We’ve still got a third of a season to go for the Mariners, but they’ve already tied a franchise record for the most games of at least 13-innings in a season. Only the 2004 and 1980 versions of the squad had endured five games of at least 13 innings, something the Mariners pulled off last night in their 15-inning loss to the Boston Red Sox. And again, unlike those long-finished 2004 and 1980 campaigns, the 2013 squad still has 55 games of season left to go.
The Mariners played some pretty tough baseball last night, twice overcoming deficits and nearly taking the lead in the 15th if not for a diving catch by left fielder Jonny Gomes of a Michael Saunders liner that appeared it would drop in and score Raul Ibanez from second. Ibanez had already rounded third by the time the ball was caught and could only watch as Gomes jogged back in and touched second base to complete a rarely-seen unassisted double play by a left fielder.
So, anyhow, there you go. Another long, long ballgame for the Mariners.
Is there anything we should be reading into that?
Well, that can be tricky. It’s really a chicken-or-egg question, because it’s pretty clear you have to have trouble scoring in order to stretch that deep into a game. The Mariners have had trouble scoring the past week or two — in which two such long games have occured — and we know they had trouble scoring last year, when they played four games of at least 15 innings and one of them going as long as 18 against Baltimore.
But we also know that it takes two to tango. The Red Sox have a good offense and yet, they still couldn’t score last night until Lucas Luetge pretty much ran out of gas at the end and started walking guys in his third inning of relief.
So, if we know the Red Sox have offense, we really can’t say that’s the reason the Mariners keep playing so many long games.
Perhaps it’s their bullpen and some solid performances?
That could be. Yoervis Medina, Charlie Furbush, Danny Farquhar — superb with four strikeouts over three scoreless innings — and Luetge all did their jobs.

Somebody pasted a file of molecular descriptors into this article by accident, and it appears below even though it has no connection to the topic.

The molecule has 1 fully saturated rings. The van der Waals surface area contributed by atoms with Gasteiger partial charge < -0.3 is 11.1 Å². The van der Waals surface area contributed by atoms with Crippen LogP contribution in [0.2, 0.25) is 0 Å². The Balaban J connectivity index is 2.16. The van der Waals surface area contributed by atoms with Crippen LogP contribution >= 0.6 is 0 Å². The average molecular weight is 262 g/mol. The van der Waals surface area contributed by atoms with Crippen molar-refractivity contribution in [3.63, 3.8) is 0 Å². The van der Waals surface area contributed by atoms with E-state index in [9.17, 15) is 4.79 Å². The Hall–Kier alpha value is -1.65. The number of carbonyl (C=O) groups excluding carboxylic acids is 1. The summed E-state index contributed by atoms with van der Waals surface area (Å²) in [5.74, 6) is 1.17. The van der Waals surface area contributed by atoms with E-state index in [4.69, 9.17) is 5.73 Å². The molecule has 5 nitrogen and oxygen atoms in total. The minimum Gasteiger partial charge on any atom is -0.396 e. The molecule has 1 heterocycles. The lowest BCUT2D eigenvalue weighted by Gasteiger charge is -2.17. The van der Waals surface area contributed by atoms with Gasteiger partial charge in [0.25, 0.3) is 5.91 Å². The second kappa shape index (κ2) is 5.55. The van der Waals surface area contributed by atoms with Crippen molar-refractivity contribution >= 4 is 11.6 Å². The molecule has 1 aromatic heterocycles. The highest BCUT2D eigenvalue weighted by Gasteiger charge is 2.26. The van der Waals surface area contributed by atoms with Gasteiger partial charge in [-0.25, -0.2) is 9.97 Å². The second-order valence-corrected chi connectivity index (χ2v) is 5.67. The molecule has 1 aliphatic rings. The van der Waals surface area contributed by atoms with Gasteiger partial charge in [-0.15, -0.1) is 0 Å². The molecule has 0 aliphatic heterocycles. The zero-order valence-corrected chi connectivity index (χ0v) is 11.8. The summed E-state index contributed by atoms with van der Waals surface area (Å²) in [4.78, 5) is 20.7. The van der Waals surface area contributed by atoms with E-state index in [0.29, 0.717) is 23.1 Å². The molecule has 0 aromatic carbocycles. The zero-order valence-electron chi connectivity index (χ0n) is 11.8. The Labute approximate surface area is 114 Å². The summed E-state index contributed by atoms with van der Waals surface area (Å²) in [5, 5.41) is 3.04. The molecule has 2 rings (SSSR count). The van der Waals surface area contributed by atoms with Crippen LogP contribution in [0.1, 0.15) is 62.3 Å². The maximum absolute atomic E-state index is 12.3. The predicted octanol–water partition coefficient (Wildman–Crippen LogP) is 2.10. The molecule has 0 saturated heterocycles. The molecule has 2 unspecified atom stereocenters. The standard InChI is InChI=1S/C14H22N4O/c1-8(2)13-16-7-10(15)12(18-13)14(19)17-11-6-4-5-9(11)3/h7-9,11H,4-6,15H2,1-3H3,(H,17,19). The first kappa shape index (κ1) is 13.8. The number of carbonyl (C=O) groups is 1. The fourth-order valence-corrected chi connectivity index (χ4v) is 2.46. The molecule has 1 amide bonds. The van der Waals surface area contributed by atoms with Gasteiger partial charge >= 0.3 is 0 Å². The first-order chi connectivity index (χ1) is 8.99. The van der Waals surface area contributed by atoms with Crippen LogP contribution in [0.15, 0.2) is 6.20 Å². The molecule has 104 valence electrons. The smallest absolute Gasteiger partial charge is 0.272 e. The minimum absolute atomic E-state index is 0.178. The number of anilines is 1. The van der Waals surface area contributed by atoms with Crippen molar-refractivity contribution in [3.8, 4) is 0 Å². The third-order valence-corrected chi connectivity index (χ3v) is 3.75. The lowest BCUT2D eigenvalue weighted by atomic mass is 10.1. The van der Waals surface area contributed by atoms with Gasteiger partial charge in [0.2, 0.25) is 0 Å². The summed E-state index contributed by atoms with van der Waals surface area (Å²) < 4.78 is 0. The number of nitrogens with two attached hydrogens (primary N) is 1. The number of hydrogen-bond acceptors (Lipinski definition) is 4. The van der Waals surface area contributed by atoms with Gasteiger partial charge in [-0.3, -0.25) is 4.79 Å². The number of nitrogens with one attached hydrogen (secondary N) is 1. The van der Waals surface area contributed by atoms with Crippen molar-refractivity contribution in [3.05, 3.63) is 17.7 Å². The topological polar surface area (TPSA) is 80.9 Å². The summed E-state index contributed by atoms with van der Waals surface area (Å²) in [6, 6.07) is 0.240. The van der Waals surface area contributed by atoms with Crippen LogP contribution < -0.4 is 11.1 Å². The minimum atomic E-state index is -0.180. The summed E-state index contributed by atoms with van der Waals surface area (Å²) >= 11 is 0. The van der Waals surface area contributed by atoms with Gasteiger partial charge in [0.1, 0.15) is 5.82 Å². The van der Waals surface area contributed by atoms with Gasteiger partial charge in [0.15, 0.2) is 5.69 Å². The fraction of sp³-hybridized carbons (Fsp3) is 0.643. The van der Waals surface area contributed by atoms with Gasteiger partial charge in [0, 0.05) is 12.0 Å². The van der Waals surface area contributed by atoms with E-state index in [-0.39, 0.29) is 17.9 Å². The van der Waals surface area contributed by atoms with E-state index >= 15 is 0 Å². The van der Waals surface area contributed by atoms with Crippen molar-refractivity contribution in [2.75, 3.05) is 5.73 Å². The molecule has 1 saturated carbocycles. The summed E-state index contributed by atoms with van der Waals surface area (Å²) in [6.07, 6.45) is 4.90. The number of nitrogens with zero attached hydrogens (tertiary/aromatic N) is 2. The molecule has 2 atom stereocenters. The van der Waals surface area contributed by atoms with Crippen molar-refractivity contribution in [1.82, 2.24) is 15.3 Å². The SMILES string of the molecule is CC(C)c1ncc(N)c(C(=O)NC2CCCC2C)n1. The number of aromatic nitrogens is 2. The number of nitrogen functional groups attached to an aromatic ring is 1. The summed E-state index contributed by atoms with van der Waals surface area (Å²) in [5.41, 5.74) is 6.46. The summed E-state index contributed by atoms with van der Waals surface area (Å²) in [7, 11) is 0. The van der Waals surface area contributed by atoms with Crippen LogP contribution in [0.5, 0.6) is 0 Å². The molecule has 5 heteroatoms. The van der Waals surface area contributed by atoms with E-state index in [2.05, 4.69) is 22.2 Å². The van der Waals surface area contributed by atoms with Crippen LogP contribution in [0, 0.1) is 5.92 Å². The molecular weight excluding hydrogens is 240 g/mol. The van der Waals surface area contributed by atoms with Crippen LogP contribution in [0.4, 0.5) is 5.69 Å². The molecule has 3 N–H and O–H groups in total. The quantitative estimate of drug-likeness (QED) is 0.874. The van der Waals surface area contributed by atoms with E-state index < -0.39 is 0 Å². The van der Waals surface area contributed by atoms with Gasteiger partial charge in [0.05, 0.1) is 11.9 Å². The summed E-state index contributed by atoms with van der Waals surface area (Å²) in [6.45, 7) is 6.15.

And yes, you need some pitching to carry a team that deep. The past few seasons, the Seattle bullpen has been one of the mainstays of what’s been a pretty mediocre club otherwise.
I can remember covering the longest World Series game in history back in 2005 when the White Sox beat the Houston Astros 7-5 in Houston in Game 3. That game took 5 hours, 43 minutes to play and my memory of it remains watching Astros fans (our auxillary pressbox was right behind the first section of seats behind home plate) all around us literally pull their hair in frustration when Houston failed to score. The Astros managed just one run over the final 10 innings of that 7-5 loss.
The one thing both teams had in common that playoff year was a lack of offense. The White Sox, in fact, became one of the worst offensive teams in the post-season to ever clinch a World Series. The reason was that their mound staff — led by a dominant rotation and closer Bobby Jenks — held opponents to some of the fewest run totals allowed in playoff history.
So, again, it’s a chicken-or-egg question.
We’ll learn more about these Mariners as their season wears on and then — more importantly — as next season begins and they have a realistic shot at winning something. Right now, they are seven games under .500 and don’t have a shot. There’s a huge difference. All we know now is that they are playing some very long games. We know that last night’s was a dogfight in which they went toe-to-toe with a contender for 15 innings as opposed to their 16 innings of futility against the lowly White Sox back in June.
We don’t really know what to read into it. All we know is, we have plenty of time for some long reading.
Comments | More in long games | Topics: raul ibanez; michael saunders; johnny gomes; lucas luetge